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MANAMA - Bahraini authorities have arrested four Shiite men, including two clerics,
Bahrain, ruled by a Sunni dynasty, has a Shiite majority population
Four Bahraini men arrested for practices 'that would harm stability of kingdom of Bahrain'.
suspected of setting up a network aimed at destabilising the country, a security official said on Sunday.
Three of the arrests were made on Sunday, while the fourth, Abduljalil al-Singace, a leading figure in the Shiite opposition association Haq, was detained late on Saturday, said the official from Bahrain's National Security, cited by the BNA state news agency.
Mohammed Habib Mansur al-Safaf, known as Sheikh Mohammed al-Moqdad, and Saeed Mirza Ahmed, known as Sheikh Saeed al-Nuri, as well as Abdulghani Ali Issa Khanjar, a Shiite activist, were the others arrested.
The four men were taken into custody "over charges of forming with ... Singace and others, an organised network aiming to shake the security and stability of the country," he said, without specifying they were Shiites.
The unnamed official said the network had been involved in "illegal practices and other acts that would harm the stability of the kingdom of Bahrain and its civil peace, as well as endangering lives and properties."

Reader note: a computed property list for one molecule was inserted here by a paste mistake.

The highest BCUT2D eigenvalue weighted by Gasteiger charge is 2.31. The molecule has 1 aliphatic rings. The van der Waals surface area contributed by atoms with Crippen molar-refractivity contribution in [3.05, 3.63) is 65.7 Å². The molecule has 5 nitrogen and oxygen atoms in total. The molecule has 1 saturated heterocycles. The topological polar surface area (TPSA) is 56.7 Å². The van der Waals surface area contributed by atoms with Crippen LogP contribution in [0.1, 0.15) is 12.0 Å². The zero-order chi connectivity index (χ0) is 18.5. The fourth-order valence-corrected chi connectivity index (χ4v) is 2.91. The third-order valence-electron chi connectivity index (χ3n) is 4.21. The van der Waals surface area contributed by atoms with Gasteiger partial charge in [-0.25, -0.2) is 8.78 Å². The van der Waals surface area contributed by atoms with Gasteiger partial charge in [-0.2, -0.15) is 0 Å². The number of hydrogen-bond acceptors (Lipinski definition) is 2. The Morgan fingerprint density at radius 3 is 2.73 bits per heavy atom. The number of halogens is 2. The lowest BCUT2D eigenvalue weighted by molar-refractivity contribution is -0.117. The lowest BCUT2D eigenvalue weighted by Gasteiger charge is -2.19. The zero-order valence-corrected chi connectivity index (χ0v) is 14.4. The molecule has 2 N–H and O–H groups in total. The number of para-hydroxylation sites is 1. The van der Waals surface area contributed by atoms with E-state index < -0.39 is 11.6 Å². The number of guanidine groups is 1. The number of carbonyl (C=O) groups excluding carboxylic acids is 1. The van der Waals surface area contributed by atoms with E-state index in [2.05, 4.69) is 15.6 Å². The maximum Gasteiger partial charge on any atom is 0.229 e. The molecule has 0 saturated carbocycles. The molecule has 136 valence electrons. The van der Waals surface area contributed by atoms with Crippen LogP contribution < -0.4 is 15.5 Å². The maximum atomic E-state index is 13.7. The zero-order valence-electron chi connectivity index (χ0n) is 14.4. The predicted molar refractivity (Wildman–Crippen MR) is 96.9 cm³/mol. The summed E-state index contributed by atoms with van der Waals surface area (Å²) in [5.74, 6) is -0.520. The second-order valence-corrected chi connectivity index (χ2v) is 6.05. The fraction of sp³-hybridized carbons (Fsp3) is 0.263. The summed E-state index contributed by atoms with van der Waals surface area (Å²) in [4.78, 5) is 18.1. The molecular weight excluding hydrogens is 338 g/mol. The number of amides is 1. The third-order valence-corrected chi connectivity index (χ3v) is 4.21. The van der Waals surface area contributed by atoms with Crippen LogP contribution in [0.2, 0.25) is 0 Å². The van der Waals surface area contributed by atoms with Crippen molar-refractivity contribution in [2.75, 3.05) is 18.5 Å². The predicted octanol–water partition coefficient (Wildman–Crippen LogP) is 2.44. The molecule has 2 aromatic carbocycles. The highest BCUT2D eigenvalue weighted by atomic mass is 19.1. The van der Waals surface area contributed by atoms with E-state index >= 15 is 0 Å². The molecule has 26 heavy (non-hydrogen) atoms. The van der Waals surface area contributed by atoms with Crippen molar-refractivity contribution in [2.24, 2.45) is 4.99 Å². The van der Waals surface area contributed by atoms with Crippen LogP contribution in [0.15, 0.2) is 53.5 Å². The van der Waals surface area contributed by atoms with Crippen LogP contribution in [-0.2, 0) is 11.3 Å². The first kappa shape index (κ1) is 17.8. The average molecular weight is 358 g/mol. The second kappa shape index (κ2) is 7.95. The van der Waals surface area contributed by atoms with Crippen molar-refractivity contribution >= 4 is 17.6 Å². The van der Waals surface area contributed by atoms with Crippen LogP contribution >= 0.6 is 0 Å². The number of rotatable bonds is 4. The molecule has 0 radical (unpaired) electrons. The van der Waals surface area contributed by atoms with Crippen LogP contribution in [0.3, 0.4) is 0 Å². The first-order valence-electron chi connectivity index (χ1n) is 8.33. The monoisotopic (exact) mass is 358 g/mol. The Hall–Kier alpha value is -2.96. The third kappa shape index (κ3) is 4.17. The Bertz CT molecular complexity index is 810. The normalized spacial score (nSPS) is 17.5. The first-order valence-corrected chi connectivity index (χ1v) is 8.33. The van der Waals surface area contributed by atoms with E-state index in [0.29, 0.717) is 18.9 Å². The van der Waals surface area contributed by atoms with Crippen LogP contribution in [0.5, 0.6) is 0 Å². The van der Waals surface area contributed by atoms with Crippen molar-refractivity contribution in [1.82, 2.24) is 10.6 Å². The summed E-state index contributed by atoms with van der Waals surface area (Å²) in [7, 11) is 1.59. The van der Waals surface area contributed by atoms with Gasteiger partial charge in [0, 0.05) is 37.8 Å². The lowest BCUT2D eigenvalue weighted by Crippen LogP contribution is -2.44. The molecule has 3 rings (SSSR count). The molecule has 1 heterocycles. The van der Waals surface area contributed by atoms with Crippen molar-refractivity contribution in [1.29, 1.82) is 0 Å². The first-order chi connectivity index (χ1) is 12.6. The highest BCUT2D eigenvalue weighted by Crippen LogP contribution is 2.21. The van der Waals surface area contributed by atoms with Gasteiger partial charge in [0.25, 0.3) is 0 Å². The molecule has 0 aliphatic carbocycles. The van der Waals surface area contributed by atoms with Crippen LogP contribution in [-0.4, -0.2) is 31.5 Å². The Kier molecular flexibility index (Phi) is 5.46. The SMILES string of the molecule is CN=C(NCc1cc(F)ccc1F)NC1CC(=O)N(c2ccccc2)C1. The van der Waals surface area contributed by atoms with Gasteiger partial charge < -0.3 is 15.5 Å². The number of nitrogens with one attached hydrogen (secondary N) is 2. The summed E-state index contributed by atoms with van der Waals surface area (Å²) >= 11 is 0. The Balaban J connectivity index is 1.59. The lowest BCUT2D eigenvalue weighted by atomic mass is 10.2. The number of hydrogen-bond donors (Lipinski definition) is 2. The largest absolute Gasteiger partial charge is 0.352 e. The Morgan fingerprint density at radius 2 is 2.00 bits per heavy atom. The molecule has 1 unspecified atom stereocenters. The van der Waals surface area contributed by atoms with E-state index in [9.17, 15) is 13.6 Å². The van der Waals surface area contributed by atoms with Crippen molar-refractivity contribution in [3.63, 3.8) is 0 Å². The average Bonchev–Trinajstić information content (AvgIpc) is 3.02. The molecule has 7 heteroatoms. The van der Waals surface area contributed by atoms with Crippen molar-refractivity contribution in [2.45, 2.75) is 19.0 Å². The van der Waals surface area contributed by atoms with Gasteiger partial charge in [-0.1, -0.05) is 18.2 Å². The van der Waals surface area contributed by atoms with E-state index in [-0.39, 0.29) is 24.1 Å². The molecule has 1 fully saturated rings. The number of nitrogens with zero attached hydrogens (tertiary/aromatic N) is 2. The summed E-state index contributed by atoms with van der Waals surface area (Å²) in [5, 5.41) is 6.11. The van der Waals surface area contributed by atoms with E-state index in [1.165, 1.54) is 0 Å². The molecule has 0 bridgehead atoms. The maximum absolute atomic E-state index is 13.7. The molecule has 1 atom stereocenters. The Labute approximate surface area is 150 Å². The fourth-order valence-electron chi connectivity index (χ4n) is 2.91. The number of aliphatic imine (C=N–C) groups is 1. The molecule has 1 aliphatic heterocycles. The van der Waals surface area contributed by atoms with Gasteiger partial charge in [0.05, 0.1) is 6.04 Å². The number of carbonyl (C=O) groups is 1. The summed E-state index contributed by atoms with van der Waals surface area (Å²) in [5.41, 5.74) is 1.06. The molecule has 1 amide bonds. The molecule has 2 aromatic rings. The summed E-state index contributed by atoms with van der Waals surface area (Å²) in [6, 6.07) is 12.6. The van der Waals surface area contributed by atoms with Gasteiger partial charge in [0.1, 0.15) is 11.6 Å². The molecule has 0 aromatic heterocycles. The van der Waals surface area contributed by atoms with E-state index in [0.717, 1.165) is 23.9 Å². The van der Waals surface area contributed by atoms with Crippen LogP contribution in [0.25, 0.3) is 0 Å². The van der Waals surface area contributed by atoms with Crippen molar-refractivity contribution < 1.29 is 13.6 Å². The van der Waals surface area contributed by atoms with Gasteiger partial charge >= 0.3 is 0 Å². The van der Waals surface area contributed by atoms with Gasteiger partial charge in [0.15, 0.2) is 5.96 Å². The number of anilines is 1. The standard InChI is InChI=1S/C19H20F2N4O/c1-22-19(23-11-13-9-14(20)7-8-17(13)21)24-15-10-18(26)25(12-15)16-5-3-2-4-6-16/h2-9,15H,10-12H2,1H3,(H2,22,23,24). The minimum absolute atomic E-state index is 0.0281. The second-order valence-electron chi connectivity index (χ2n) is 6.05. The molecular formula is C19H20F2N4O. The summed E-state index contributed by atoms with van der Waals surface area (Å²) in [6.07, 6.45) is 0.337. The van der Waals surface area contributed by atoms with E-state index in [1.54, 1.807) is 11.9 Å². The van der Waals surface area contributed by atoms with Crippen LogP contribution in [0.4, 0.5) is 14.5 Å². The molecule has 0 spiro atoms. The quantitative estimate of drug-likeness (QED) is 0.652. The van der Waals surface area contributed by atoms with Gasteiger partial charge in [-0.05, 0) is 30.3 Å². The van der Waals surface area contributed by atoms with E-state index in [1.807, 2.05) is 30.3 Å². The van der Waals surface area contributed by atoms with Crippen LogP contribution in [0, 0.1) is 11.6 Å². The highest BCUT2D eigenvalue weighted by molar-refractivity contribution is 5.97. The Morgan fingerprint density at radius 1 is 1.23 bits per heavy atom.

The group was calling for "violence and terrorist acts" while using "places of worship for other than their designated purposes," he charged.
The official said the public prosecution issued a warrant to search Singace's home and belongings, while investigations were ongoing "to uncover the remaining members of the network."
Moqdad and Singace were released from prison in April 2009 in a royal pardon for 178 detainees accused of security charges.
The Gulf archipelago which is ruled by a Sunni dynasty has a Shiite majority population.
Haq, or the Movement of Liberties and Democracy, is a splinter group of the main Shiite formation, the Islamic National Accord Association. It insisted on boycotting elections in 2006 while INAA scooped 17 out of 40 parliament seats.
Bahrain was plagued in the 1990s by a wave of Shiite-led unrest which has abated since the authorities launched steps to convert the Gulf emirate into a constitutional monarchy.